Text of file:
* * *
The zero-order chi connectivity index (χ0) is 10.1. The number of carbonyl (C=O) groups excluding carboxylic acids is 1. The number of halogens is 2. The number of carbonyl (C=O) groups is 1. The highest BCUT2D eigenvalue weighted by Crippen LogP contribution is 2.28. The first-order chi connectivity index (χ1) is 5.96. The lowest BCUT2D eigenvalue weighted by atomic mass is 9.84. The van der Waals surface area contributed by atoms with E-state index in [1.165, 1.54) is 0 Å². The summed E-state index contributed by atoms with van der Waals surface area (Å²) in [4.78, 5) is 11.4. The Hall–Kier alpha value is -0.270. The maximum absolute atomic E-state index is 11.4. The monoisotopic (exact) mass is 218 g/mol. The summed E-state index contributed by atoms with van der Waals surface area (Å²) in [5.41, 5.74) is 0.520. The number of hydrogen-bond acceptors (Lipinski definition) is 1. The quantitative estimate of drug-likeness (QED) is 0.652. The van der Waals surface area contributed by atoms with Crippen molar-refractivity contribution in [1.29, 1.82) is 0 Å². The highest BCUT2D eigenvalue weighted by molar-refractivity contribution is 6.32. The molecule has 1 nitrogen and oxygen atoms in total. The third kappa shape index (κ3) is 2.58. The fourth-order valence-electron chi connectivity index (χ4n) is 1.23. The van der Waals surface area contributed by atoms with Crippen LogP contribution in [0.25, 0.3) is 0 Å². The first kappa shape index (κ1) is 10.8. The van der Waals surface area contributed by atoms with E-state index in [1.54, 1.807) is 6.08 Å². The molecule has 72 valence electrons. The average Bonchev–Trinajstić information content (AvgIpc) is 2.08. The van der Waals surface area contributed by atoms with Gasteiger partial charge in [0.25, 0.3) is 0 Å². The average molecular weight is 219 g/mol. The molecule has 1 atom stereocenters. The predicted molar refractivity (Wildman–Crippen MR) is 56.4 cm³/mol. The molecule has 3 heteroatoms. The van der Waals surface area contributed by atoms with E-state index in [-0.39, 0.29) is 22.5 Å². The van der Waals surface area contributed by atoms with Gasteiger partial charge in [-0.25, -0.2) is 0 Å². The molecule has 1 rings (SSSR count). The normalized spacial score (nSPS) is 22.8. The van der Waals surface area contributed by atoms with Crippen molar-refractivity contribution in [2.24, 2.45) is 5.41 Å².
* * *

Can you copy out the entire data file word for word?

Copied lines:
The zero-order chi connectivity index (χ0) is 10.1. The number of carbonyl (C=O) groups excluding carboxylic acids is 1. The number of halogens is 2. The number of carbonyl (C=O) groups is 1. The highest BCUT2D eigenvalue weighted by Crippen LogP contribution is 2.28. The first-order chi connectivity index (χ1) is 5.96. The lowest BCUT2D eigenvalue weighted by atomic mass is 9.84. The van der Waals surface area contributed by atoms with E-state index in [1.165, 1.54) is 0 Å². The summed E-state index contributed by atoms with van der Waals surface area (Å²) in [4.78, 5) is 11.4. The Hall–Kier alpha value is -0.270. The maximum absolute atomic E-state index is 11.4. The monoisotopic (exact) mass is 218 g/mol. The summed E-state index contributed by atoms with van der Waals surface area (Å²) in [5.41, 5.74) is 0.520. The number of hydrogen-bond acceptors (Lipinski definition) is 1. The quantitative estimate of drug-likeness (QED) is 0.652. The van der Waals surface area contributed by atoms with Crippen molar-refractivity contribution in [1.29, 1.82) is 0 Å². The highest BCUT2D eigenvalue weighted by molar-refractivity contribution is 6.32. The molecule has 1 nitrogen and oxygen atoms in total. The third kappa shape index (κ3) is 2.58. The fourth-order valence-electron chi connectivity index (χ4n) is 1.23. The van der Waals surface area contributed by atoms with Crippen LogP contribution in [0.25, 0.3) is 0 Å². The first kappa shape index (κ1) is 10.8. The van der Waals surface area contributed by atoms with E-state index in [1.54, 1.807) is 6.08 Å². The molecule has 72 valence electrons. The average Bonchev–Trinajstić information content (AvgIpc) is 2.08. The van der Waals surface area contributed by atoms with Gasteiger partial charge in [0.25, 0.3) is 0 Å². The average molecular weight is 219 g/mol. The molecule has 1 atom stereocenters. The predicted molar refractivity (Wildman–Crippen MR) is 56.4 cm³/mol. The molecule has 3 heteroatoms. The van der Waals surface area contributed by atoms with E-state index in [-0.39, 0.29) is 22.5 Å². The van der Waals surface area contributed by atoms with Gasteiger partial charge in [-0.25, -0.2) is 0 Å². The molecule has 1 rings (SSSR count). The normalized spacial score (nSPS) is 22.8. The van der Waals surface area contributed by atoms with Crippen molar-refractivity contribution in [2.24, 2.45) is 5.41 Å².